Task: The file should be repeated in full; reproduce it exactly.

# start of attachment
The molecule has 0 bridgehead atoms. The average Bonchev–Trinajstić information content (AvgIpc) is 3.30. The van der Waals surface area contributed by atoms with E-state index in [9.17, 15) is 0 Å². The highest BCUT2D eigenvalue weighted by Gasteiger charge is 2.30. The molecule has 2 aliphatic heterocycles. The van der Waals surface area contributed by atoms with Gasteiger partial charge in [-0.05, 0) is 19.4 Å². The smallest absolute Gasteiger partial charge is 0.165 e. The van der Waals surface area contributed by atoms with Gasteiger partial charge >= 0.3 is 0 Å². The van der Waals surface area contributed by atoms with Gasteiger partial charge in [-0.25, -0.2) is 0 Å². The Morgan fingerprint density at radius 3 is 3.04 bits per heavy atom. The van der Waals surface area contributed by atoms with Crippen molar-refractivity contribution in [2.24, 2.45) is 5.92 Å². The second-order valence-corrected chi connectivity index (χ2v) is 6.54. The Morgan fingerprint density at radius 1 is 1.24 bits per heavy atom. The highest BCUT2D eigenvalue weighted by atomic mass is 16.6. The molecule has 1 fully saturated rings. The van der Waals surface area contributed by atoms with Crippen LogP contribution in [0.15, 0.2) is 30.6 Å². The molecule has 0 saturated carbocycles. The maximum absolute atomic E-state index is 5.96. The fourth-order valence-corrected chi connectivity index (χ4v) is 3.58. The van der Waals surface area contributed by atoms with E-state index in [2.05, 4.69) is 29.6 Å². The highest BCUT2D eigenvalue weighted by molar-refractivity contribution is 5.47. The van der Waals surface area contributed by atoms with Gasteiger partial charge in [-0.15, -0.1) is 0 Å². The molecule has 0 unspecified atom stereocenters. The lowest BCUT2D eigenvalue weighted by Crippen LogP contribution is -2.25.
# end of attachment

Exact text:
The molecule has 0 bridgehead atoms. The average Bonchev–Trinajstić information content (AvgIpc) is 3.30. The van der Waals surface area contributed by atoms with E-state index in [9.17, 15) is 0 Å². The highest BCUT2D eigenvalue weighted by Gasteiger charge is 2.30. The molecule has 2 aliphatic heterocycles. The van der Waals surface area contributed by atoms with Gasteiger partial charge in [-0.05, 0) is 19.4 Å². The smallest absolute Gasteiger partial charge is 0.165 e. The van der Waals surface area contributed by atoms with Gasteiger partial charge >= 0.3 is 0 Å². The van der Waals surface area contributed by atoms with Gasteiger partial charge in [-0.25, -0.2) is 0 Å². The Morgan fingerprint density at radius 3 is 3.04 bits per heavy atom. The van der Waals surface area contributed by atoms with Crippen molar-refractivity contribution in [2.24, 2.45) is 5.92 Å². The second-order valence-corrected chi connectivity index (χ2v) is 6.54. The Morgan fingerprint density at radius 1 is 1.24 bits per heavy atom. The highest BCUT2D eigenvalue weighted by atomic mass is 16.6. The molecule has 1 fully saturated rings. The van der Waals surface area contributed by atoms with Crippen LogP contribution in [0.15, 0.2) is 30.6 Å². The molecule has 0 saturated carbocycles. The maximum absolute atomic E-state index is 5.96. The fourth-order valence-corrected chi connectivity index (χ4v) is 3.58. The van der Waals surface area contributed by atoms with E-state index in [2.05, 4.69) is 29.6 Å². The highest BCUT2D eigenvalue weighted by molar-refractivity contribution is 5.47. The van der Waals surface area contributed by atoms with Gasteiger partial charge in [-0.15, -0.1) is 0 Å². The molecule has 0 unspecified atom stereocenters. The lowest BCUT2D eigenvalue weighted by Crippen LogP contribution is -2.25.